Bronchodilators help relieve asthma, COPD and other lung condition symptoms by relaxing the muscles around your airways and helping clear mucus from your lungs. There are long-acting forms and short-acting forms. You may take them as an inhaler, nebulizer solution or tablet. Side effects may include dry mouth, hyperactivity, nausea and vomiting.
A bronchodilator (pronounced “bron-ko-di-lay-ter”) is a type of medication that relieves the symptoms of asthma, chronic obstructive pulmonary disease (COPD) and other lung conditions. It quickly relaxes the muscle bands that tighten around your airways (bronchi). When those muscles relax, more air comes in and out of your lungs so you can breathe comfortably.
Bronchodilators also help clear mucus from your lungs. As your airways open, mucus moves more freely, which allows you to cough mucus out of your body easily.
Bronchodilators are primarily available as inhalers and nebulizer (a battery-powered machine that creates a fine spray) solutions.
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There are two forms of bronchodilators:
There are three main types of bronchodilators: beta 2-agonists, anticholinergics and theophylline.
Beta 2-agonists exist in short-acting forms and long-acting forms.
Short-acting beta 2-agonists (SABAs) quickly open your airways to stop asthma symptoms. People sometimes refer to SABAs as “reliever” or “rescue” medicines because they’re the best medications for treating sudden, severe or new asthma symptoms.
SABAs work within 15 to 20 minutes and last for four to six hours. You may also use them 15 to 20 minutes before exercising to prevent asthma symptoms that arise from physical activity.
In inhaled forms, SABA medications include:
You may take long-acting beta-2 agonists (LABAs) twice a day for long-term control and maintenance of your airways. You should also use LABAs with an inhaled corticosteroid to treat asthma. Corticosteroids help reduce swelling in your airways and lungs. LABAs are also effective in treating exercise-induced asthma.
LABAs are available as a dry powder inhaler (DPI). These medications include:
Anticholinergics are available as ipratropium bromide (Atrovent®) and tiotropium bromide (Spiriva Respimat®). They block the effects of acetylcholine. Acetylcholine is a neurotransmitter that your body makes.
Ipratropium bromide is available as an inhaler and a nebulizer solution. You can use it up to four times a day.
Tiotropium bromide is available as an inhaler. Depending on which kind your healthcare provider prescribes, you can use it once a day or four times a day.
Anticholinergics aren’t quick-relief medications. However, they’re effective in controlling difficult asthma symptoms.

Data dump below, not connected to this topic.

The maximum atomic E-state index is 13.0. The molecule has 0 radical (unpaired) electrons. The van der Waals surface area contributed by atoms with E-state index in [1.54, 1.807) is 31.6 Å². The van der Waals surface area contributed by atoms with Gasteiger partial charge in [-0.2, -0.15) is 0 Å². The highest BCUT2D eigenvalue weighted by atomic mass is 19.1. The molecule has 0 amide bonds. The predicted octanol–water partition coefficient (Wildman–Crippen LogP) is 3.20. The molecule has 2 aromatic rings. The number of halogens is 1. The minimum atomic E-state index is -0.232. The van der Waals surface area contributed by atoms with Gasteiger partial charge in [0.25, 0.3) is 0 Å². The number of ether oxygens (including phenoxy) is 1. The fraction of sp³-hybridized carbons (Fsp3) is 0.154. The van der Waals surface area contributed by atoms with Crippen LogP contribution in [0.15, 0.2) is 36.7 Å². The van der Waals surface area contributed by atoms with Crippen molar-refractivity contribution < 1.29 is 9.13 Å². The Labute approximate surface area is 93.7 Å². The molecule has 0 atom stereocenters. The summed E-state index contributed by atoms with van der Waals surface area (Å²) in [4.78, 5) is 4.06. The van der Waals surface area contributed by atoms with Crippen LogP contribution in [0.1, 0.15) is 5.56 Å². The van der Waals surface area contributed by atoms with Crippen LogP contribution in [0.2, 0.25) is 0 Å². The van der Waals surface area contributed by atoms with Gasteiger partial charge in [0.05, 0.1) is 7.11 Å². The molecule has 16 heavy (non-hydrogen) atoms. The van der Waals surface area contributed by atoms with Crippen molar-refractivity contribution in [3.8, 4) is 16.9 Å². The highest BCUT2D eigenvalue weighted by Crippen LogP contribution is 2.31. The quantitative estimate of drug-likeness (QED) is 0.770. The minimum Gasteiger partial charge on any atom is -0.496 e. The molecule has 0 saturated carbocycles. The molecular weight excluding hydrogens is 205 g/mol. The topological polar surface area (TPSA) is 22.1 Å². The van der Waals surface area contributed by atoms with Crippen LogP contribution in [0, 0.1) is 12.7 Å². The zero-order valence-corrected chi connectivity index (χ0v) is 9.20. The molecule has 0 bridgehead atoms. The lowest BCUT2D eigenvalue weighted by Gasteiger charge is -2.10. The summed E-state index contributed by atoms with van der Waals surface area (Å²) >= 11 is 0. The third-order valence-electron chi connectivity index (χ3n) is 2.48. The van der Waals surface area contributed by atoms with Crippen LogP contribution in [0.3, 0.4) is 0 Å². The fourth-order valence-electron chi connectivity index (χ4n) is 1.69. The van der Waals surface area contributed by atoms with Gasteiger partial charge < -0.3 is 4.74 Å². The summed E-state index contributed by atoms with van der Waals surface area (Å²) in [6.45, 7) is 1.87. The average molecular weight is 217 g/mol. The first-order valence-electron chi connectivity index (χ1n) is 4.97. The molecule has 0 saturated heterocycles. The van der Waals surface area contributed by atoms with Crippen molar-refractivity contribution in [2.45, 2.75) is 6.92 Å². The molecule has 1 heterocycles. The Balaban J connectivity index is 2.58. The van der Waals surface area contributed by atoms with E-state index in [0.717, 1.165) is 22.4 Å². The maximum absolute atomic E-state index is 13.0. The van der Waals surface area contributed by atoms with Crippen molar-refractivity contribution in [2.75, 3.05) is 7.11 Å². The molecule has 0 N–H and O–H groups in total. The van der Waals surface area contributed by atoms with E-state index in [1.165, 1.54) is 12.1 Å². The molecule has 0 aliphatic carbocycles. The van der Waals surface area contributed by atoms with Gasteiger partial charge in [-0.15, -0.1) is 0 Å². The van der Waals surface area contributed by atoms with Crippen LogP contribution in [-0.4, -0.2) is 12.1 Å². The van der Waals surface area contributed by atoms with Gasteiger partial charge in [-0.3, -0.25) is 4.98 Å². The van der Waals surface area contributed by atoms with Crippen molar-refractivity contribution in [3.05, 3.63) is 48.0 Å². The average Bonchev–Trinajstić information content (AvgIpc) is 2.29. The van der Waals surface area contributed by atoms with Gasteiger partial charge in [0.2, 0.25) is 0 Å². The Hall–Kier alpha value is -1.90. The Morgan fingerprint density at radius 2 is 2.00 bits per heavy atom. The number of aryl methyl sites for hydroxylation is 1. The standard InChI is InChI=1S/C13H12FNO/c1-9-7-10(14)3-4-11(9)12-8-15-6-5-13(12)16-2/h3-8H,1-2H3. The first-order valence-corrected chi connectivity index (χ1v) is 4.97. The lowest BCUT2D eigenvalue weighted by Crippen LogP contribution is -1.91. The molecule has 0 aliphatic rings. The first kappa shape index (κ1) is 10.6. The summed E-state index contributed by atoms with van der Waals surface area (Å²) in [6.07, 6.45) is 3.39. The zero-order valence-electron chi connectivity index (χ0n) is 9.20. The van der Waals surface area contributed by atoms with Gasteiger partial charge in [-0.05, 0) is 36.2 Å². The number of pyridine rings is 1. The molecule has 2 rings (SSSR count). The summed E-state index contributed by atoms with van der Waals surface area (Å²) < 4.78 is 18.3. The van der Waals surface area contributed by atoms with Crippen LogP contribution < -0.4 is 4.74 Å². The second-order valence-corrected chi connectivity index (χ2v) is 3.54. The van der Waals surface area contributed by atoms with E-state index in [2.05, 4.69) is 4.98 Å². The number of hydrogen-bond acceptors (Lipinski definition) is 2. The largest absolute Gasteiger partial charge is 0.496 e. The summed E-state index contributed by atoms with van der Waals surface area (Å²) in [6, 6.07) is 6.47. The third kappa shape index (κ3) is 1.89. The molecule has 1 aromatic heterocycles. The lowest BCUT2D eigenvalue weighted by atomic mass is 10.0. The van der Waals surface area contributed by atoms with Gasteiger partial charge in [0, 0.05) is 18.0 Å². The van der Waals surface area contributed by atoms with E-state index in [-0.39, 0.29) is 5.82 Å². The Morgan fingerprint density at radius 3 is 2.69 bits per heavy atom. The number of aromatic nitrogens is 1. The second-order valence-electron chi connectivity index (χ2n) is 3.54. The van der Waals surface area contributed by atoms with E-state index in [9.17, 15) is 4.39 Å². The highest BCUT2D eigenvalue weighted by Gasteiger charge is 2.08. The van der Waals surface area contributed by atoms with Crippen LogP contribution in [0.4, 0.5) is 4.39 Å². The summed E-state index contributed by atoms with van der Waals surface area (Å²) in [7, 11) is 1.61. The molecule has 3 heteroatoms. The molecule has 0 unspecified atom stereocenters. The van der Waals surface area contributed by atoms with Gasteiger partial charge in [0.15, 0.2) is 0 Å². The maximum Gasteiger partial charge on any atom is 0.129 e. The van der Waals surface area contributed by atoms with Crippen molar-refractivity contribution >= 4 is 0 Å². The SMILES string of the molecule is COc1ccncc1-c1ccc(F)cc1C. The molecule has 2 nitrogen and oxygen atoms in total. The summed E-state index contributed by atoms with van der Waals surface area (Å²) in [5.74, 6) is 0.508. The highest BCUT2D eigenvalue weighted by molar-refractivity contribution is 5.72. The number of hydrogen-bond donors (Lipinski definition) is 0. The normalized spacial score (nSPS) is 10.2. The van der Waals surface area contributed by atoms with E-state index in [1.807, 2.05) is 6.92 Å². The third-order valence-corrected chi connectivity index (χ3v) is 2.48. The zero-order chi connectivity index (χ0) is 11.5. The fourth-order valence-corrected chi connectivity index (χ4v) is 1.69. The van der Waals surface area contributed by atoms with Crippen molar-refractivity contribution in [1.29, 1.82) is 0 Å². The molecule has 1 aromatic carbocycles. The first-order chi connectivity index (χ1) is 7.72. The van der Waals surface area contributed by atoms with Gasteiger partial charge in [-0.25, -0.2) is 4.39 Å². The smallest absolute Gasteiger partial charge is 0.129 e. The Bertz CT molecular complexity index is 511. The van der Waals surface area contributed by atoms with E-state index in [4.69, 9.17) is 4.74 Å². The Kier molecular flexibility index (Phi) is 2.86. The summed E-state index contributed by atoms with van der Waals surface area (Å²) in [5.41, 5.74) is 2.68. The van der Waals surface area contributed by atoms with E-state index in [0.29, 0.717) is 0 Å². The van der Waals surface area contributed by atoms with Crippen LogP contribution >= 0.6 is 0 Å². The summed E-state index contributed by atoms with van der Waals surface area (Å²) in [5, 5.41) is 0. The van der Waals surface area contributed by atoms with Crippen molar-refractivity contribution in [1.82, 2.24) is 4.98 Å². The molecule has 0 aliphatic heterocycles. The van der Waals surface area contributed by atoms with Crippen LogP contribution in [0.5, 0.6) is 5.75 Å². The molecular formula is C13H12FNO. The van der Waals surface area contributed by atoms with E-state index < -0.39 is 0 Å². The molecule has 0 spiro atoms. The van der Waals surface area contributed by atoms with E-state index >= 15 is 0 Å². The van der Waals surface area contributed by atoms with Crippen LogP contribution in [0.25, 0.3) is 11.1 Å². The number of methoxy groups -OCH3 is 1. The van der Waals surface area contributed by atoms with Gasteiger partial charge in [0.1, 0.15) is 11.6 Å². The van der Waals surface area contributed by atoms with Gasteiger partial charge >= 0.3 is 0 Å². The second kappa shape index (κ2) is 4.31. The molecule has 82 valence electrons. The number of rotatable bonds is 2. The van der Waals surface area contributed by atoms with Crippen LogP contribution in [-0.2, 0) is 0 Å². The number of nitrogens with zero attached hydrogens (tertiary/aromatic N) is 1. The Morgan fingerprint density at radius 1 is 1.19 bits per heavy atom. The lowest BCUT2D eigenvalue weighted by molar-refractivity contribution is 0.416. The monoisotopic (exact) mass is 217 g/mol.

Theophylline (Uniphyl®) is available as a pill that you take with water. You take it one time each day to help control severe asthma symptoms. However, theophylline is no longer a preferred treatment method.
When you take theophylline, you must take blood tests to ensure you’re receiving the proper amount of medicine.
The side effects of bronchodilators vary according to which type you use.
Side effects of beta 2-agonists include:
Some beta 2-agonists, including albuterol, are available as pills or syrups. You may have more side effects when you take these forms because they’re a higher dosage. You also absorb them through your bloodstream.
Side effects of anticholinergic drugs include:
Anticholinergic drugs may make it difficult to urinate (pee). Talk to your healthcare provider if you have any conditions that affect your bladder. These conditions may include benign prostate enlargement (BPE), bladder stones or prostate cancer.
Side effects of theophylline include:
No, a bronchodilator isn’t a steroid.
You may use inhaled steroids daily to help prevent asthma and COPD symptoms. They help reduce airway inflammation.
It’s important to use your bronchodilator inhaler properly to get the full medication dosage. The following steps will help you properly use your bronchodilator inhaler:
Your body may fail to respond to the medicine if you use your bronchodilator too much. Overuse can also cause your body to become overly sensitive to asthma or COPD triggers. Triggers may include smoke, pollution, dust and chemical fumes.
If you’re using a rescue inhaler, wait about one minute between each recommended puff.
If you’re using a long-acting beta-2 agonist, use it twice a day. You may use it in the morning and six to eight hours later.
Take an anticholinergic around the same time every day.
Talk to your healthcare provider if you have any symptoms that affect your lungs. Symptoms may include difficulty breathing, coughing or wheezing. They can order pulmonary function testing (lung functions tests). Lung function tests help diagnose a lung condition that a bronchodilator may treat.
It’s also a good idea to talk to your healthcare provider if you need to use SABAs more than twice per week. Using SABAs more than twice a week is a sign of unstable asthma. Your healthcare provider may wish to change the dose of any long-term control medicines that you take.
A note from Cleveland Clinic
Lung conditions such as asthma and chronic obstructive pulmonary disease affect your airways. Bronchodilators are medications that can help you control the symptoms of a lung condition.
Always follow your healthcare provider’s medication plan. If your bronchodilators aren’t controlling your symptoms, reach out to your healthcare provider right away. They can answer your questions, address any concerns and find the right care plan for you.
Last reviewed by a Cleveland Clinic medical professional on 08/09/2022.
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